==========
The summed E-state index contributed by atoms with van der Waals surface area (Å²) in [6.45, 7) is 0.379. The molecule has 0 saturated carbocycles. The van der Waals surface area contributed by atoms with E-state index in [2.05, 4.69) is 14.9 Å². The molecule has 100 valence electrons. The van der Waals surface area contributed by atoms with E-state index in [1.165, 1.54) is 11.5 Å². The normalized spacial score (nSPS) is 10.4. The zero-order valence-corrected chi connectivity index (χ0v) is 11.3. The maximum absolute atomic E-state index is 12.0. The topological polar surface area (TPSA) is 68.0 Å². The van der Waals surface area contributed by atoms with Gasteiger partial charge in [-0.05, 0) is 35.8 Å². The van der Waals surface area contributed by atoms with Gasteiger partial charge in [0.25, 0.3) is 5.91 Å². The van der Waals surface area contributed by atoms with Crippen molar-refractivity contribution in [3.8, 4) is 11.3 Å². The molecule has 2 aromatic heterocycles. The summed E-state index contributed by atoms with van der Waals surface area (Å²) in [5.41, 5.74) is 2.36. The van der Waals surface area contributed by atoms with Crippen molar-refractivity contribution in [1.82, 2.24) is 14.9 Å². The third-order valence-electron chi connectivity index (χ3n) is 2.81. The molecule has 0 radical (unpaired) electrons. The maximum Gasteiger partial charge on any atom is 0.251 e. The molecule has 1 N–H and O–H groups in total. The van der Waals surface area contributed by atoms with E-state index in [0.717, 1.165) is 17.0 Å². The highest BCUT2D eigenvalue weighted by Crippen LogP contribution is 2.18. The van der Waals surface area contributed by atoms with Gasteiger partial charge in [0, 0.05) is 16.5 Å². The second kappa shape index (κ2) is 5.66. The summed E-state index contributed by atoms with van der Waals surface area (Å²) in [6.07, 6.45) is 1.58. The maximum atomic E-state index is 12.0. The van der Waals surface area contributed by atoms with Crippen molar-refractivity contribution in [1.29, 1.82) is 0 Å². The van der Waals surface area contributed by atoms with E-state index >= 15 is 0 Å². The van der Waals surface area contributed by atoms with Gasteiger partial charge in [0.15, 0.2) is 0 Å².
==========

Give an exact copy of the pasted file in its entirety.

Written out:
The summed E-state index contributed by atoms with van der Waals surface area (Å²) in [6.45, 7) is 0.379. The molecule has 0 saturated carbocycles. The van der Waals surface area contributed by atoms with E-state index in [2.05, 4.69) is 14.9 Å². The molecule has 100 valence electrons. The van der Waals surface area contributed by atoms with E-state index in [1.165, 1.54) is 11.5 Å². The normalized spacial score (nSPS) is 10.4. The zero-order valence-corrected chi connectivity index (χ0v) is 11.3. The maximum absolute atomic E-state index is 12.0. The topological polar surface area (TPSA) is 68.0 Å². The van der Waals surface area contributed by atoms with Gasteiger partial charge in [-0.05, 0) is 35.8 Å². The van der Waals surface area contributed by atoms with Gasteiger partial charge in [0.25, 0.3) is 5.91 Å². The van der Waals surface area contributed by atoms with Crippen molar-refractivity contribution in [3.8, 4) is 11.3 Å². The molecule has 2 aromatic heterocycles. The summed E-state index contributed by atoms with van der Waals surface area (Å²) in [5.41, 5.74) is 2.36. The van der Waals surface area contributed by atoms with Crippen molar-refractivity contribution in [1.82, 2.24) is 14.9 Å². The third-order valence-electron chi connectivity index (χ3n) is 2.81. The molecule has 0 radical (unpaired) electrons. The maximum Gasteiger partial charge on any atom is 0.251 e. The molecule has 1 N–H and O–H groups in total. The van der Waals surface area contributed by atoms with E-state index in [0.717, 1.165) is 17.0 Å². The highest BCUT2D eigenvalue weighted by Crippen LogP contribution is 2.18. The van der Waals surface area contributed by atoms with Gasteiger partial charge in [0, 0.05) is 16.5 Å². The second kappa shape index (κ2) is 5.66. The summed E-state index contributed by atoms with van der Waals surface area (Å²) in [6.07, 6.45) is 1.58. The maximum atomic E-state index is 12.0. The van der Waals surface area contributed by atoms with Crippen molar-refractivity contribution in [1.29, 1.82) is 0 Å². The van der Waals surface area contributed by atoms with E-state index >= 15 is 0 Å². The van der Waals surface area contributed by atoms with Gasteiger partial charge in [0.15, 0.2) is 0 Å².